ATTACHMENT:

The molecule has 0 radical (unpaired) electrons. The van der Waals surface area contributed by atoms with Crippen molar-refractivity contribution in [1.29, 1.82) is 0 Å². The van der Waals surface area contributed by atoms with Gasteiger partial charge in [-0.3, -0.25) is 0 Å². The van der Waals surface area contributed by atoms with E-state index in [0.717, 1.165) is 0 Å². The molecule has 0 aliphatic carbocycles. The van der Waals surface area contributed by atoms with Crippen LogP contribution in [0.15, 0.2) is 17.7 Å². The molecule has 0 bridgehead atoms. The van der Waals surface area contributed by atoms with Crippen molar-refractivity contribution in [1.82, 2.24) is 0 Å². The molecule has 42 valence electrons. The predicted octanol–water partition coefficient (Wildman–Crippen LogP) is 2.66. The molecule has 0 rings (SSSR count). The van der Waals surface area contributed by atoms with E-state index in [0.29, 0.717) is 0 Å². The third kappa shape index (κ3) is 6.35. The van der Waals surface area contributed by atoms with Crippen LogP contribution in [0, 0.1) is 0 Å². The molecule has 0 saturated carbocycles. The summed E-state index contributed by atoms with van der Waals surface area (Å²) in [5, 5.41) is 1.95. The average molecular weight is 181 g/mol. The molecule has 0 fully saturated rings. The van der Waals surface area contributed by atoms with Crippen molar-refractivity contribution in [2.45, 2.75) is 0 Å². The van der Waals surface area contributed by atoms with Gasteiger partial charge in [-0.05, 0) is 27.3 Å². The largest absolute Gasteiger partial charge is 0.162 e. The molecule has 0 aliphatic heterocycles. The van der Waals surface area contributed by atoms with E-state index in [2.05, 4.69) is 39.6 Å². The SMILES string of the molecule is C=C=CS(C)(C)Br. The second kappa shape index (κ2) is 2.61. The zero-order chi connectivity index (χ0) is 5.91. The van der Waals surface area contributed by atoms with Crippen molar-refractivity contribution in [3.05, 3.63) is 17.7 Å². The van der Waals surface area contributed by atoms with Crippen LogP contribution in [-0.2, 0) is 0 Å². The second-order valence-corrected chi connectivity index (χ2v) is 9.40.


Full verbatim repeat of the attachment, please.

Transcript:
The molecule has 0 radical (unpaired) electrons. The van der Waals surface area contributed by atoms with Crippen molar-refractivity contribution in [1.29, 1.82) is 0 Å². The van der Waals surface area contributed by atoms with Gasteiger partial charge in [-0.3, -0.25) is 0 Å². The van der Waals surface area contributed by atoms with E-state index in [0.717, 1.165) is 0 Å². The molecule has 0 aliphatic carbocycles. The van der Waals surface area contributed by atoms with Crippen LogP contribution in [0.15, 0.2) is 17.7 Å². The molecule has 0 bridgehead atoms. The van der Waals surface area contributed by atoms with Crippen molar-refractivity contribution in [1.82, 2.24) is 0 Å². The molecule has 42 valence electrons. The predicted octanol–water partition coefficient (Wildman–Crippen LogP) is 2.66. The molecule has 0 rings (SSSR count). The van der Waals surface area contributed by atoms with E-state index in [0.29, 0.717) is 0 Å². The third kappa shape index (κ3) is 6.35. The van der Waals surface area contributed by atoms with Crippen LogP contribution in [0, 0.1) is 0 Å². The molecule has 0 saturated carbocycles. The summed E-state index contributed by atoms with van der Waals surface area (Å²) in [5, 5.41) is 1.95. The average molecular weight is 181 g/mol. The molecule has 0 fully saturated rings. The van der Waals surface area contributed by atoms with Crippen molar-refractivity contribution in [2.45, 2.75) is 0 Å². The van der Waals surface area contributed by atoms with Gasteiger partial charge in [-0.05, 0) is 27.3 Å². The largest absolute Gasteiger partial charge is 0.162 e. The molecule has 0 aliphatic heterocycles. The van der Waals surface area contributed by atoms with E-state index in [2.05, 4.69) is 39.6 Å². The SMILES string of the molecule is C=C=CS(C)(C)Br. The second kappa shape index (κ2) is 2.61. The zero-order chi connectivity index (χ0) is 5.91. The van der Waals surface area contributed by atoms with Crippen molar-refractivity contribution in [3.05, 3.63) is 17.7 Å². The van der Waals surface area contributed by atoms with Crippen LogP contribution in [-0.2, 0) is 0 Å². The second-order valence-corrected chi connectivity index (χ2v) is 9.40.